• Connectivity: This ensures that all portions of a net are connected by a conductive structure of some kind.
  • Consistency between schematic and layout: This is fairly self-explanatory. I assume that different CAD tools have different ways of implementing this form of verification.
  • DRC (design rule check): This one is particularly relevant to the topic of PCB fabrication because design rules are limitations that you impose on your own layout in order to ensure that it can be successfully manufactured. Common design rules include minimum trace spacing, minimum trace width, and minimum drill diameter. It’s easy to violate design rules when you’re laying out a board, especially if you’re in a hurry, so by all means take advantage of the CAD tool’s DRC functionality. The following image conveys the design rules that I used for the C-BISCUIT robot control board.


PCB features are listed horizontally and vertically. The value at the intersection of the row and column corresponding to two features indicates the minimum separation (in mils) between those two features. For example, if you look at the row corresponding to “Board” and then go over to the column corresponding to “Pad,” you see that the minimum separation between a pad and the edge of the board is 11 mils.


Guide to Ordering and Assembling Printed Circuit Boards

This article is part of a series. Check out the rest of the series below:​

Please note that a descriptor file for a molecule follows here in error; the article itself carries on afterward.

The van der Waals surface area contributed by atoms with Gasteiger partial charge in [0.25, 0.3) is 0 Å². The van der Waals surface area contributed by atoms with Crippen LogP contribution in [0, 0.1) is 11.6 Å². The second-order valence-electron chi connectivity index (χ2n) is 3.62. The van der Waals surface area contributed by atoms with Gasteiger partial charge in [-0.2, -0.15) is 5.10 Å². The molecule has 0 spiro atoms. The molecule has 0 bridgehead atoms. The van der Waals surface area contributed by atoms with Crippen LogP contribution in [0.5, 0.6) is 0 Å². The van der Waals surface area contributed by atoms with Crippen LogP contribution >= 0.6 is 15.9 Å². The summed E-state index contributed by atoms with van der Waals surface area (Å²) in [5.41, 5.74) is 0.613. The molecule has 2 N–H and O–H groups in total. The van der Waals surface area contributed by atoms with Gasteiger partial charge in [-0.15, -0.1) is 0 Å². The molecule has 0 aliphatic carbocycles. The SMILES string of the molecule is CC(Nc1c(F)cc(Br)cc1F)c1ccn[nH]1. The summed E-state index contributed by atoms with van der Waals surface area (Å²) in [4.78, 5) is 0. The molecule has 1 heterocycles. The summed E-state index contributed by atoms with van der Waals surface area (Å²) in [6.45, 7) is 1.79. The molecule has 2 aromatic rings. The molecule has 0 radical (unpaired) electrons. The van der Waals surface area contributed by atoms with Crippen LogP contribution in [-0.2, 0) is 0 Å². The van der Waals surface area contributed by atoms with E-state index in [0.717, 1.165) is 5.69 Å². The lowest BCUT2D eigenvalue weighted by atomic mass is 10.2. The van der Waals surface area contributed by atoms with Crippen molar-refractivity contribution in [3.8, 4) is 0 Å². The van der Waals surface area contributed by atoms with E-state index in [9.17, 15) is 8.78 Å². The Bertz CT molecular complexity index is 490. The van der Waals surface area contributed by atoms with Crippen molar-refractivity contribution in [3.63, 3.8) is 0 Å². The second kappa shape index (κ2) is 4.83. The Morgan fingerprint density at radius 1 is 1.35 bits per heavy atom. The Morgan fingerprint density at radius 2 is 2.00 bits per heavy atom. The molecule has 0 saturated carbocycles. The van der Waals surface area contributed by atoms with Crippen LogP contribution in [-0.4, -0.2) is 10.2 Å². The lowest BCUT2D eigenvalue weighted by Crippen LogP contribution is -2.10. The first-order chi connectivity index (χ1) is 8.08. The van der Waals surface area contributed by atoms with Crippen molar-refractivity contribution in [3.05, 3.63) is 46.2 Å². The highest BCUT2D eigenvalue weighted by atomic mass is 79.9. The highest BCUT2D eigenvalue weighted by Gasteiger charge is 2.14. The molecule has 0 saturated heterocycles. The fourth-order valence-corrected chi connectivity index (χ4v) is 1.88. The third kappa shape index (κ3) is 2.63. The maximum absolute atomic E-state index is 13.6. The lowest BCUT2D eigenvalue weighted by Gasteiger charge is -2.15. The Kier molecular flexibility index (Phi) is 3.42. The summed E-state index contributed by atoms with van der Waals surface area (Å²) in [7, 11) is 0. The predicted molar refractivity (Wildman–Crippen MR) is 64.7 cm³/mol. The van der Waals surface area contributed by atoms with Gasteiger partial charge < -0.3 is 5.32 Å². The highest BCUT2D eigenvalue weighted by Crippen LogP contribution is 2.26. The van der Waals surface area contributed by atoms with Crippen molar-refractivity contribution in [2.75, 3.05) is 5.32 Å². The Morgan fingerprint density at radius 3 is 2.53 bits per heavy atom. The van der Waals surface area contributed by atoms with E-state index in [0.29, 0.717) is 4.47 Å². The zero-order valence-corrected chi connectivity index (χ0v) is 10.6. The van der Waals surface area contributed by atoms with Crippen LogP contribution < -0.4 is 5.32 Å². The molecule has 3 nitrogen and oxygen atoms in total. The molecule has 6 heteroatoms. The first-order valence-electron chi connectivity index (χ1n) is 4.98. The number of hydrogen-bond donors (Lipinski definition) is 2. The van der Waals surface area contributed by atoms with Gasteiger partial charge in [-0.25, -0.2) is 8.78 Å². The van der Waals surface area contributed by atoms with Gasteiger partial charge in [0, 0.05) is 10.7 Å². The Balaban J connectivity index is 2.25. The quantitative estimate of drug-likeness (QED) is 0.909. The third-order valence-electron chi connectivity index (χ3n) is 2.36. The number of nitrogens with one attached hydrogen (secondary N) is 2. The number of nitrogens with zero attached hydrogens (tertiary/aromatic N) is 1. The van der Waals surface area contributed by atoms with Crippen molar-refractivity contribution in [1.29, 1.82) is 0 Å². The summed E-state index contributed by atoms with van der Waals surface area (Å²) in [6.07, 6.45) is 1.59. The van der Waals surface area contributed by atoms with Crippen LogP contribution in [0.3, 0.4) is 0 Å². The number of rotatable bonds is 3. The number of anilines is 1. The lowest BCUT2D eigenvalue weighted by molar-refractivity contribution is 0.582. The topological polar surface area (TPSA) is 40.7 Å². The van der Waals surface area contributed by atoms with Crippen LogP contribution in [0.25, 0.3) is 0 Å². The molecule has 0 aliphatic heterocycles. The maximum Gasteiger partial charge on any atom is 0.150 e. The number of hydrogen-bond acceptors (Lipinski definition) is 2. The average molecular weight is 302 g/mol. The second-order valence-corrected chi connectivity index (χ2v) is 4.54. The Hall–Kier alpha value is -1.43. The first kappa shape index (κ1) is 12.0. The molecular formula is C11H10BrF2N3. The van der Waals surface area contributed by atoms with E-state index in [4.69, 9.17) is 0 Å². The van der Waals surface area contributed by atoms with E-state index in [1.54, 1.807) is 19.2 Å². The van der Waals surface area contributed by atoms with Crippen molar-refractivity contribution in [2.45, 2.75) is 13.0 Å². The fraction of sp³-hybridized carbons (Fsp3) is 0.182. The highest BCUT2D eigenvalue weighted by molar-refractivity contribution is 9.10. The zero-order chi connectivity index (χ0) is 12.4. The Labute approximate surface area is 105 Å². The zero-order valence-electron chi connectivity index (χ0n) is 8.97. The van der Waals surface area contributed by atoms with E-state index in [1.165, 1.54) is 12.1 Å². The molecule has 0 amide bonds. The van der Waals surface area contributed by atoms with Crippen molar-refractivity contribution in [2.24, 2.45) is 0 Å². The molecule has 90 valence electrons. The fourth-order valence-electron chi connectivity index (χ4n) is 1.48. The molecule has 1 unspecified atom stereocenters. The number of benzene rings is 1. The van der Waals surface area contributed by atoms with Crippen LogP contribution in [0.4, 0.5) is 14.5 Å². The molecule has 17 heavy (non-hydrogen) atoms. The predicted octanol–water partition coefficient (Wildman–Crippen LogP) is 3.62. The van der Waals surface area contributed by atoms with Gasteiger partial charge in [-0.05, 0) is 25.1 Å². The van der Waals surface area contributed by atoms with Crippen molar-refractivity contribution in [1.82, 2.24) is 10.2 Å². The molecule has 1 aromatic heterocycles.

Choosing the Right CAD Software Program: Where to Start

Before we conclude this portion of our guide, I want to briefly discuss schematic/PCB CAD software. If you’re feeling a bit lost amidst the various free and low-cost options, I recommend that you start with one of the following packages:



DipTrace is first on the list because it’s my favorite. The prices are reasonable, it does everything I need it to, and I find the user interface to be intuitive and visually pleasing.



I have very limited experience with EAGLE, but it has been around a long time and it seems to be quite popular. The “standard” license is $100 per year; that’s more than I want to pay for CAD software.

Check out our articles on using EAGLE CAD more effectively below:




This program is free and open source. I always avoided it, in part because I was worried about its stability. However, I recently heard from a highly qualified colleague that KiCad has grown into an excellent tool, even for professional designers. It’s definitely worth a look, especially if you’re on a tight budget.



Completely free and very capable. I used this tool before I switched to DipTrace.



Are there other CAD programs you've used? Tell us about them in the comments below.

The next portion of the custom PCB manufacturing process we'll discuss is how to generate manufacturing files to submit to a fab house.




  • spookydd 2018-08-31

    Mostly windows centric ecad software choices here. Except perhaps for eagle, although kicad has a mac version, I looked at it and wasn’t too impressed. Not many mac options available really…

  • jiggermole 2018-09-04

    I use Eagle.  The free license is still available though you do need internet access every 15 days to renew it.  If you go looking you can still find pre autodesk versions that work perfectly fine still on some p2p platforms.  I paid the 100 a year for the multi layers and larger build area at work.  At home I still have a V8 copy that is pre autodesk and that works great for me at home.